Infantry Scouts Experiences

By Spc. Chris Stephens

When on the front lines with the infantry, there are two kinds of people – the quick and the dead.

But for infantry scouts, it’s a different story.

“We’re the ones the enemy aims for,” said Spc. Serrano Brooks, Headquarters and Headquarters Company, Task Force 2-9, scout. “If they take us out, then we can’t relay their position or tell our headquarters how many Soldiers they have.”

Infantry scouts have the thrilling task of getting eyes on the enemy.

“We leave before the rest of the unit to go out and find the enemy,” Brooks said. “We should never be seen by the enemy and we don’t engage the enemy in direct contact.”

For Brooks and his team, the mission puts a lot of pressure of them.

“It’s a big weight on your shoulders,” said Pfc. Daniel Warner. “A team, squad, platoon, company or battalion could be affected by the decisions you make.”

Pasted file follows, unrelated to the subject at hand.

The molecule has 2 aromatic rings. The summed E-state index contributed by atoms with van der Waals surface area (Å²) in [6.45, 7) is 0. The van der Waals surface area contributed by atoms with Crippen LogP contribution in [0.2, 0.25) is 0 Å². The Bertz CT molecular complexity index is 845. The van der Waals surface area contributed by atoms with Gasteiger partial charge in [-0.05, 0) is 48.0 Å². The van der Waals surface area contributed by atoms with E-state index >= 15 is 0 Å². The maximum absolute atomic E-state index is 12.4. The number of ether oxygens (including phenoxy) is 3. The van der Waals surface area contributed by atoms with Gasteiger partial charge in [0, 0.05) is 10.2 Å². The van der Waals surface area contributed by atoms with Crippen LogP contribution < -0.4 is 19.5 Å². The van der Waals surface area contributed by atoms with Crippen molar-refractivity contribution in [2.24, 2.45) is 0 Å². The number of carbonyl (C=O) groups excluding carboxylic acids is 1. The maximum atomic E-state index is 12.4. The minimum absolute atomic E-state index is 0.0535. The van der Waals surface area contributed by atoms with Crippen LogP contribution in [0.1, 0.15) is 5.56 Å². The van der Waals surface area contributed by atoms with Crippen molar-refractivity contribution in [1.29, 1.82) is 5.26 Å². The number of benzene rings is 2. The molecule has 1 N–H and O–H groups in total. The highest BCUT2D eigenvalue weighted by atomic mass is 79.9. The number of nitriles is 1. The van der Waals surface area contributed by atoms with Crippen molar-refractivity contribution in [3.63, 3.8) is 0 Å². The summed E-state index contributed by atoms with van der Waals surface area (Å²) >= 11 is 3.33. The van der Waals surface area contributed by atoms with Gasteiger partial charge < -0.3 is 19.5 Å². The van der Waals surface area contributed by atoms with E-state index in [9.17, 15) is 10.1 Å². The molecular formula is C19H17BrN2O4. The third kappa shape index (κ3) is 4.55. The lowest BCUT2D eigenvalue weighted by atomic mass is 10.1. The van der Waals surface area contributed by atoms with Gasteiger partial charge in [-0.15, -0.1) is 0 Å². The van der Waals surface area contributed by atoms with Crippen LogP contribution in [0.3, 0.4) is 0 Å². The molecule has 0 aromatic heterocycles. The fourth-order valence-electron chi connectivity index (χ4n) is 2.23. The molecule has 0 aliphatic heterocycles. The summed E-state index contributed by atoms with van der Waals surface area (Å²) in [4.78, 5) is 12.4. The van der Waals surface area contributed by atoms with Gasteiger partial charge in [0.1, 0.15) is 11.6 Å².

The scouts use a a technique memorized as “SALUTE” to inform headquarters of what they see.

· Size – Number of troops and approximate size and type of unit.

· Activity – Observed activity of the enemy.

· Location – Position of enemy using map grid references.

· Unit – Identity of enemy unit or description of markings, uniforms, equipment.

· Time – Date-Time-Group of sighting.

· Equipment – Number and description of weapons or equipment.

“The SALUTE report is a guideline so we can give an exact report on enemy activity,” Brooks said.

For the most part, scouts carry the same equipment as non-scout Soldiers.

“We take the normal stuff a line Soldier would take,” Brooks said. “The only difference is that when we go out, the only contact we have with headquarters is through the radio. Other than that, we’re on our own; so it’s important to ensure we have all of our equipment.”

For the scouts, it doesn’t matter what the Korean weather is like, the mission still has to be completed.

“Rain, sleet, snow or a clear night, we have to do our job, so the rest of the unit can do theirs,” Brooks said.

Brooks said the best part of being a scout is the camaraderie he builds with the three other members of his team.

“We spend a lot of time together, so we get to know all about each other,” he said. “And that’s important, because you want to know the guy next to you is someone you can trust. And after spending enough time with them, I know they have my back, and they know I have theirs.”

When asked what the most important thing to remember while out on patrol, Brooks had an immediate response.

“Don’t be seen,” he said.